2 August 2009

I imagine I am only one of many, many people who use writing as a way of thinking things through.  Ideas can muddle around in my head, forming roughly coherent thoughts, but it is when I try to articulate them that that they come into focus. 

You’ve seen Word Clouds?  The one depicted here is from my first post in this blog, pulling out the most mentioned words in the WordCloud-17Jul2009WordpressPost-smalllargest type, down to less frequently used ones, and not including words like “the” and “a” and “and.”  Word Clouds suggest thought, a range of interests, an array of focal points, but don’t actually form a directed perspective or argument.  That’s a little what my mind seems like until I try to talk it out, literally or, well, literately.  That is, in writing.

Conversation helps clarify thought too.  But writing is very self-centered, and in a good way.  While you can count on most conversations to run off on tangents, written pieces, while they can run off in different directions, more easily stay focused.  After all, there’s only one speaker in the room.  One’s own written work only has to pay attention to the author’s interest, and needn’t pay deference to anyone else’s.

That has to be part of the appeal of blogging, I suppose.  Any response, and back-and-forth in the online conversation is almost strictly on the bloggers terms.  Weird.  But useful.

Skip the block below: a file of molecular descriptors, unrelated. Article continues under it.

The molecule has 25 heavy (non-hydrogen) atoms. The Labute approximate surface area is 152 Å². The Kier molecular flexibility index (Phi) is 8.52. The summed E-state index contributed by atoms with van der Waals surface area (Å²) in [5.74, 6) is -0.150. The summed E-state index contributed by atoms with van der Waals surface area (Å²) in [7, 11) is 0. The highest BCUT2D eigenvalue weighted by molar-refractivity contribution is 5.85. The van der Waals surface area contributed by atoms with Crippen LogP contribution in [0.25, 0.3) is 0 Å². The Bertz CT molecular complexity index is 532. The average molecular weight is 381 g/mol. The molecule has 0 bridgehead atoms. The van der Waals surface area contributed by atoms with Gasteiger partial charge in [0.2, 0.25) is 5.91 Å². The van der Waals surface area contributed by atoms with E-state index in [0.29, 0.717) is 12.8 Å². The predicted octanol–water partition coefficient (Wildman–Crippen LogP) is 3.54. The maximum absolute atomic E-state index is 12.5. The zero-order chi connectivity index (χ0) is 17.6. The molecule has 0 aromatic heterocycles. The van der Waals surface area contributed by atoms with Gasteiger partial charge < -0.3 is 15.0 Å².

In any case, the tangle of concepts, questions and gut-level feelings whirling around the murky container of my brain is best looked at in the light of day, you might say.  Sure, there are phrases, concepts, that in small bits are quite coherent, but don’t really come together into anything resembling a deeper understanding of the whole picture, regardless of topic.  That is, until I start trying to articulate it.  Pulling the mess out, whether in conversation or writing, is really helpful, and since I live a bit like a hermit, spending long hours with just me and the cats, writing has long been a refuge to sort things out.  If I try to articulate something (written or spoken), I have to construct my understanding of it.  When I try to do that, sometimes I reveal what I’d term “bad thinking” – illogical thought, conflicting concepts, poor arguments for what is actually a knee-jerk reaction.  I sort it out, in order to write it out, and find my path through to a better way of framing it, sometimes in the process changing what I actually think.  Usually that’s because I end up discarding some really bad piece of logic, some prejudice or assumption that just doesn’t bear out once analyzed.

Could I do this without writing it out, or talking it through?  Maybe, but that word cloud swirls, a big interesting fog, making it very difficult to decipher what is going on.  I find that writing, even more than conversation but best paired with it, is almost essential to my ability to think.

And so, write on!